Bell at Beinn Breagh
For years, many people were leaving Newfoundland to visit the North American continent but ended up staying permanently in Cape Breton. Here is a story of someone who did it the other way. He was heading for Newfoundland but he ended up staying in Cape Breton.
Alexander Graham Bell was on vacation and was heading for Newfoundland with his family. His in-laws, the Hubbards, had invested a lot in the Caledonia Coal Mines Society in Cape Breton, so Alexander wanted to see where they had invested their money. He had read a book about Baddeck so he decided to stop there during the trip. For Bell, it was an opportunity to visit the area.
Bell had lived in Canada and in the U.S. and had become a U.S. citizen but his heart was still Scottish. He spoke with a Scottish accent and the hills of Cape Breton reminded him of the time when he walked as a child through the hills of Scotland.
They were so pleased with the area that they cut short the Newfoundland trip by staying in Baddeck. At first, they stayed in the Telegraph House Inn but as the trips became regular summer sojourns, the Bells bought a property at Red Head across the bay from the town. He named the site Beinn Breagh (celtic for "beautiful mountain") and eventually acquired 600 acres.
Beinn Breagh became his escape from the oppressive summer heat and the social demands placed upon him at home in Washington. It was a place to think, to try new things, to indulge himself in what interested him. These interests ranged from the development of a hydrofoil which held the world's speed record for many years, to the application of genetic studies in the raising of sheep.
Litigation as a result of counter claims to his invention of the telephone took much of his time and energy. This consumed precious time that could otherwise have allowed him, along with J.A.D. McCurdy, Casey B aldwin and Glen Curtiss to bring a plane into the air before the Wright Brothers. They still managed to register the first powered flight by a Canadian in 1908 aboard the Red Wing. This was followed by the White Wing, the June Bug, the Loon and finally the Silver Dart.
Entering the Wood
Bell was not an inventor of the same mould as Edison, Fessenden or Marconi. These were men driven with a desire to make financial success of their work. Edison claimed that he "invented to make money so that he could invent", Marconi was quick to patent and enforce his inventions and Fessenden ultimately gained financial security from his.
Possibly because of the financial security he had gained from the telephone and aided by thè fact that the Hubbards were wealthy, Bell could take the time to blaze new trails. He once said: "We should not keep forever on the public road, going only where others have gone; we should leave the beaten track occasionally and enter the woods."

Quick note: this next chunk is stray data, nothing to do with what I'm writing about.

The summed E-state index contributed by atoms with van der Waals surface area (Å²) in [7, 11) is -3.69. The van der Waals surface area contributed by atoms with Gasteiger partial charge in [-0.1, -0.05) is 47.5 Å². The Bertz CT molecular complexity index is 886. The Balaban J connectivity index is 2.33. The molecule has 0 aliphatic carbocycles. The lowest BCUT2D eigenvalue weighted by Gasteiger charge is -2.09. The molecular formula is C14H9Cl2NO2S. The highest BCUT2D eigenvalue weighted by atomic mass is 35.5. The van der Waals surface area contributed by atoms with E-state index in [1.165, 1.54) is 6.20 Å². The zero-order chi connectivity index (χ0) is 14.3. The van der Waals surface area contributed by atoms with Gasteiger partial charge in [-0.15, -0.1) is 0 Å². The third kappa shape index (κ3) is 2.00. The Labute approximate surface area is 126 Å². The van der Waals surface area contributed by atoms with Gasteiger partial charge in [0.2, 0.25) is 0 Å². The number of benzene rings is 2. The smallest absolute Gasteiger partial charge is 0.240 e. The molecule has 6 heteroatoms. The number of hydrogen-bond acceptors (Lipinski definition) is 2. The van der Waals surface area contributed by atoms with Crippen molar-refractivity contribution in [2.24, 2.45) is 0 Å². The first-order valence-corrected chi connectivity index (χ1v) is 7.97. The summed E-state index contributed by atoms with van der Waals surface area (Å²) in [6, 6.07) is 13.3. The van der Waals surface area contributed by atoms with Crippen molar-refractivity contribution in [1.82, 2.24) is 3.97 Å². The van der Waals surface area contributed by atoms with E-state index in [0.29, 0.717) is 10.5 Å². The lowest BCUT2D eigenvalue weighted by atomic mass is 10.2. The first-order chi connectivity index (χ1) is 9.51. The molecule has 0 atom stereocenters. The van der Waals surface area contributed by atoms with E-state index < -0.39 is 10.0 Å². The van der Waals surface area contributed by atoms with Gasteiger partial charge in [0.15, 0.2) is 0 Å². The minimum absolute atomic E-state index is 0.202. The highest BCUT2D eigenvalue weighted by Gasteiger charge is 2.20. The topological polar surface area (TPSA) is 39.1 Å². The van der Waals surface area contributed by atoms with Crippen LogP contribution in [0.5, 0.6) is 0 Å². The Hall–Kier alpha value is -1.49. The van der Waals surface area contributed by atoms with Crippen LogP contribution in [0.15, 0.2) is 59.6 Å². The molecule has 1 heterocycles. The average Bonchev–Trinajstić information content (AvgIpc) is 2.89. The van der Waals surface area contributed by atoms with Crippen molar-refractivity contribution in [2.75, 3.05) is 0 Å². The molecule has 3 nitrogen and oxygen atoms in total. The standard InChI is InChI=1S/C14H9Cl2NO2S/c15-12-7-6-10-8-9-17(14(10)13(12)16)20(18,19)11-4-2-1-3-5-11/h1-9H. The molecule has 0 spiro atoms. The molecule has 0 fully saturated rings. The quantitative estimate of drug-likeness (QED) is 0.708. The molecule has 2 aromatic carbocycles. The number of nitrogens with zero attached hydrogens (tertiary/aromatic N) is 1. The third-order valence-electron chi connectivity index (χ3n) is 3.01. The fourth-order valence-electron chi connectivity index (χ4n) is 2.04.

He did not always "enter the woods". He made improvements to Edison's phonograph calling it the "graphophone" (gramophone). Edison did not appreciate it and said that all he did was turn the name around! His hydrofoil was not new nor were experiments in powered flight but he did "enter the woods" with the "photophone", a forerunner of the photoelectric cell. His experiments with the "tetrahedral" kite were successful enough to lift a man nine meters into the air. His innovations included a laminated wood propeller, triangular ailerons and the use of "dope" to reduce air resistance on the wings.
Bell also hypothesized that sound could be used to locate and avoid icebergs, anticipating "sonar". He invented a surgical probe for locating bullets in a body which was used fairly successfully until the development of X-rays technology. He built a vacuum jacket years before the invention of the iron lung.
Perhaps the greatest legacy for Canadians were the Bell shops setup in 1892 and managed by an ex foreman from the Williams shops in Boston. These Bell shops became Northern Electric and ultimately Northern Telecom, a world class supplier of telecommunications.
A legacy to Cape Breton
Baddeck remains a sleepy village on the Bras D'Or Lake. The Telegraph House Inn remains, still owned by the Dunlops, the same family that bought it in the 1850's and rented rooms to the Bell entourage each summer. You can still sleep in the small room Bell occupied at the front of the inn overlooking Main Street and the lake, where Bell's hydrofoil sliced through the calm waters, where on a cold February day, the Silver Dart rose into the air and into history.
Beinn Breagh still overlooks the town and is still owned and occupied periodically by the Bell heirs, surrounded by the green hills that feed Bells sheep andwhere a gentle, white-bearded "Santa Claus" in golfing knickers walked hand in hand with Mabel, his wife.
Alexander Graham Bell and Mabel are buried there in a simple grave on the hill overlooking the bay where for a time Canada made world history.
In the town is housed the Bell National Historic Site, a museum containing original artifacts and copies of all the Bell papers. One room contains the remnant of the original hydrofoil and a reconstructed one. The collection fills the site with models and actual prototypes are on display, complemented with films, slides and video displays.
Efforts are underway to expand and improve the site into a world class centre housing such items as a replica of the Silver Dart. Better facilities for the handicapped are required. A workshop and teaching area must be developed, more interactive exhibits must be designed, additional artifacts must be housed and shown.
Jack Stephens, Superintendent of the site, received Minister Masse last summer, and continues to communicate with our regional office staff in Moncton.